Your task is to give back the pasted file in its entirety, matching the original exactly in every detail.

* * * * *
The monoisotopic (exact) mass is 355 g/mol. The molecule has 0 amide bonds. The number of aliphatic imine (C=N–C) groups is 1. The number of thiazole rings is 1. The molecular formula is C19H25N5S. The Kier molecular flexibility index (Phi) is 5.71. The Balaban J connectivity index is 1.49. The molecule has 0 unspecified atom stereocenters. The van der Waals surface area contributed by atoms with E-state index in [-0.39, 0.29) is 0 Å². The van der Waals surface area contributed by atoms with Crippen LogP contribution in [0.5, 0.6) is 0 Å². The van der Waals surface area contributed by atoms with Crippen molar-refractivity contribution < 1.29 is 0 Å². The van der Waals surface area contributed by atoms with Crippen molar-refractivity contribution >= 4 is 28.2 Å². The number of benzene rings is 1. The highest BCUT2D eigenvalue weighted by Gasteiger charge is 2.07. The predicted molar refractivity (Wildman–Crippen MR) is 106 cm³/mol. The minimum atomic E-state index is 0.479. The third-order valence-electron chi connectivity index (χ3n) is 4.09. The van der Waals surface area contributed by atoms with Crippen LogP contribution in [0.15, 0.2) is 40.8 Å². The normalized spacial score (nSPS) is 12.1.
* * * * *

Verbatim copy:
The monoisotopic (exact) mass is 355 g/mol. The molecule has 0 amide bonds. The number of aliphatic imine (C=N–C) groups is 1. The number of thiazole rings is 1. The molecular formula is C19H25N5S. The Kier molecular flexibility index (Phi) is 5.71. The Balaban J connectivity index is 1.49. The molecule has 0 unspecified atom stereocenters. The van der Waals surface area contributed by atoms with E-state index in [-0.39, 0.29) is 0 Å². The van der Waals surface area contributed by atoms with Crippen LogP contribution in [0.5, 0.6) is 0 Å². The van der Waals surface area contributed by atoms with Crippen molar-refractivity contribution < 1.29 is 0 Å². The van der Waals surface area contributed by atoms with Crippen molar-refractivity contribution >= 4 is 28.2 Å². The number of benzene rings is 1. The highest BCUT2D eigenvalue weighted by Gasteiger charge is 2.07. The predicted molar refractivity (Wildman–Crippen MR) is 106 cm³/mol. The minimum atomic E-state index is 0.479. The third-order valence-electron chi connectivity index (χ3n) is 4.09. The van der Waals surface area contributed by atoms with Crippen LogP contribution in [0.15, 0.2) is 40.8 Å². The normalized spacial score (nSPS) is 12.1.